Rackspace, a popular hosting provider in the cloud, suffered a significant outage on June 29, 2009. Apparently, a power interruption caused their Dallas (DFW-Grapevine) data center to go offline. Rackspace has posted a copy of the incident report here:
As a consequence, Rackspace expects to issue service credits to customers in the range of $2.5m-$3.5m. In response, Rackspace filed a Form 8-K with the SEC:
The Rackspace outage is bound to bring questions about the stability of services in the cloud. But should it? The outage that Rackspace (and their customers) experienced could have happened to any data center owner. So, why is Rackspace being held to a different standard?
Whenever a provider fails to deliver a service, it can affect a business that relies on those services. Just as a traditional IT organization would not rely on a single data center, nor should we expect the services we leverage in the cloud.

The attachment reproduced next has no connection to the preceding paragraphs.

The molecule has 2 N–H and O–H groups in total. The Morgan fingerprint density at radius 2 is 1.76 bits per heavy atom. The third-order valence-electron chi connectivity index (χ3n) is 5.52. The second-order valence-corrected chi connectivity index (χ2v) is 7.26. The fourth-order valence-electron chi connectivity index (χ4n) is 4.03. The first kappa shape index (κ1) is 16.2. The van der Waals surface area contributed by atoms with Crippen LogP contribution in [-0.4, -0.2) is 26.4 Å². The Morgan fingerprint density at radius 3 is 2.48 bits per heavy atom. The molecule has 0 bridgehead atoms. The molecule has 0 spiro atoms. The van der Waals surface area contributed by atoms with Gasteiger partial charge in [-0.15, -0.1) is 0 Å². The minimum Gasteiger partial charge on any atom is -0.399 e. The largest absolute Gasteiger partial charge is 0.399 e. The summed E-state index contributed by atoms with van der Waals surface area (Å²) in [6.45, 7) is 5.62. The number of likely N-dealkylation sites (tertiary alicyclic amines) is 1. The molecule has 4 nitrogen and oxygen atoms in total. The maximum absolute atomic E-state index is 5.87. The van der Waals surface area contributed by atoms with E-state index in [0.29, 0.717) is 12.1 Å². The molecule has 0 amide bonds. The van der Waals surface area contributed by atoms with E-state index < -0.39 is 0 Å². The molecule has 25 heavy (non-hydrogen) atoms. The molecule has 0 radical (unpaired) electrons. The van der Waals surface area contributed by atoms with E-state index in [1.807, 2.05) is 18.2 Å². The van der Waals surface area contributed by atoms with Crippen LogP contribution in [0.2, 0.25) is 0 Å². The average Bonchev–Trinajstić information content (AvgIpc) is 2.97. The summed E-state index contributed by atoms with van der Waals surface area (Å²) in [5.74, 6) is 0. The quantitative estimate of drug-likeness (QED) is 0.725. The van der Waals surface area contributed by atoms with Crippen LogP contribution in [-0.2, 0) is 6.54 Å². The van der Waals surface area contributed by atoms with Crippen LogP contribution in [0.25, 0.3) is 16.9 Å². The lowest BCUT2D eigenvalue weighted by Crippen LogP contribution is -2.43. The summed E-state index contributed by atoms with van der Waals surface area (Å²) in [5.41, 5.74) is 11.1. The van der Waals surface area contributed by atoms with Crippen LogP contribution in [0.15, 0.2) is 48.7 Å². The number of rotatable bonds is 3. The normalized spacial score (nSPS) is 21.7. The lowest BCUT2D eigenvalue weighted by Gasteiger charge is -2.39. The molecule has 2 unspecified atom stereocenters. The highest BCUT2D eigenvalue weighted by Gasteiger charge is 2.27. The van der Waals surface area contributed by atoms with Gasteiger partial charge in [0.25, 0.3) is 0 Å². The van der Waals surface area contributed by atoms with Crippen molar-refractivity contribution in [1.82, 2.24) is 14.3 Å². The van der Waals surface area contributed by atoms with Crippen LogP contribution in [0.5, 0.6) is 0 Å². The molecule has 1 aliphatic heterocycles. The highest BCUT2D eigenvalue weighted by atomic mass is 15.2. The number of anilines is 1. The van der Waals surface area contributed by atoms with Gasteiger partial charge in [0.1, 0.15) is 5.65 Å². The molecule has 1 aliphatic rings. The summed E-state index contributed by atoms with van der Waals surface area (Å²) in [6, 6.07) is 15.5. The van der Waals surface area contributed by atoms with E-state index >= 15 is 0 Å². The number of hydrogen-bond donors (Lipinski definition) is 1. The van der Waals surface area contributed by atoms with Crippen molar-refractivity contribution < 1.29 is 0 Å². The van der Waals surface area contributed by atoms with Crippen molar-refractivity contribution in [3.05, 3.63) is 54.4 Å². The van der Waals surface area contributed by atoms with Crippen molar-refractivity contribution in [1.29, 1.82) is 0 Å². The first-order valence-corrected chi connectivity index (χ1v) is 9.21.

When working in the cloud, a change to the traditional method of redundancy is warranted. Cloud providers could potentially provide geo-diversity for customers. But the customer should really consider how to provide redundancy across providers. That way, if any failure happens with one provider, a second provider is there to pickup the demand.
In some ways, this potentially eliminates the value of an SLA (Service Level Agreement). I will discuss more on SLA value in a future blog post.
This redundancy does come at a cost (cloud-based or traditional model). A risk assessment and cost benefit analysis should be performed to better understand the options and path to take.